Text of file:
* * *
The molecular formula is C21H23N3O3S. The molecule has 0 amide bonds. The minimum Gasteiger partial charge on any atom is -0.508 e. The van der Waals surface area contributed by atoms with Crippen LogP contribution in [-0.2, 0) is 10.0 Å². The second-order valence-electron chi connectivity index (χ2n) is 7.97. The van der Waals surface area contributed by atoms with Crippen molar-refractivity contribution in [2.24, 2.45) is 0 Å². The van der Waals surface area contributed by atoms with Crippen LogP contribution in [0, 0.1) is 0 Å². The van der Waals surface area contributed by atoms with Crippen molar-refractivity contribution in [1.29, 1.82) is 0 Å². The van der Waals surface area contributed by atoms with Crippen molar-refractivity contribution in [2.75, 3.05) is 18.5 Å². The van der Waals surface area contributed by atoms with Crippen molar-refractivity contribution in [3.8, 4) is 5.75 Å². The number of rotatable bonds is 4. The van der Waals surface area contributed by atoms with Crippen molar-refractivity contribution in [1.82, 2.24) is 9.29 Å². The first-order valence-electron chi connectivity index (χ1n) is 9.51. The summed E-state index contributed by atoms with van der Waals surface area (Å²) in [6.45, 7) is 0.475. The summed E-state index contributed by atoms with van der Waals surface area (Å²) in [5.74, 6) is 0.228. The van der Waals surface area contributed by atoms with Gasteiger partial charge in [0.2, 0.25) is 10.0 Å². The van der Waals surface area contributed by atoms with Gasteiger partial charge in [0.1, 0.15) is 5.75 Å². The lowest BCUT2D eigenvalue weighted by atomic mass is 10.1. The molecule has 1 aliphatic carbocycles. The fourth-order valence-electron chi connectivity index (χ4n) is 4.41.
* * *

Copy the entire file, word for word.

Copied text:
The molecular formula is C21H23N3O3S. The molecule has 0 amide bonds. The minimum Gasteiger partial charge on any atom is -0.508 e. The van der Waals surface area contributed by atoms with Crippen LogP contribution in [-0.2, 0) is 10.0 Å². The second-order valence-electron chi connectivity index (χ2n) is 7.97. The van der Waals surface area contributed by atoms with Crippen molar-refractivity contribution in [2.24, 2.45) is 0 Å². The van der Waals surface area contributed by atoms with Crippen LogP contribution in [0, 0.1) is 0 Å². The van der Waals surface area contributed by atoms with Crippen molar-refractivity contribution in [1.29, 1.82) is 0 Å². The van der Waals surface area contributed by atoms with Crippen molar-refractivity contribution in [2.75, 3.05) is 18.5 Å². The van der Waals surface area contributed by atoms with Crippen molar-refractivity contribution in [3.8, 4) is 5.75 Å². The number of rotatable bonds is 4. The van der Waals surface area contributed by atoms with Crippen molar-refractivity contribution in [1.82, 2.24) is 9.29 Å². The first-order valence-electron chi connectivity index (χ1n) is 9.51. The summed E-state index contributed by atoms with van der Waals surface area (Å²) in [6.45, 7) is 0.475. The summed E-state index contributed by atoms with van der Waals surface area (Å²) in [5.74, 6) is 0.228. The van der Waals surface area contributed by atoms with Gasteiger partial charge in [0.2, 0.25) is 10.0 Å². The van der Waals surface area contributed by atoms with Gasteiger partial charge in [0.1, 0.15) is 5.75 Å². The lowest BCUT2D eigenvalue weighted by atomic mass is 10.1. The molecule has 1 aliphatic carbocycles. The fourth-order valence-electron chi connectivity index (χ4n) is 4.41.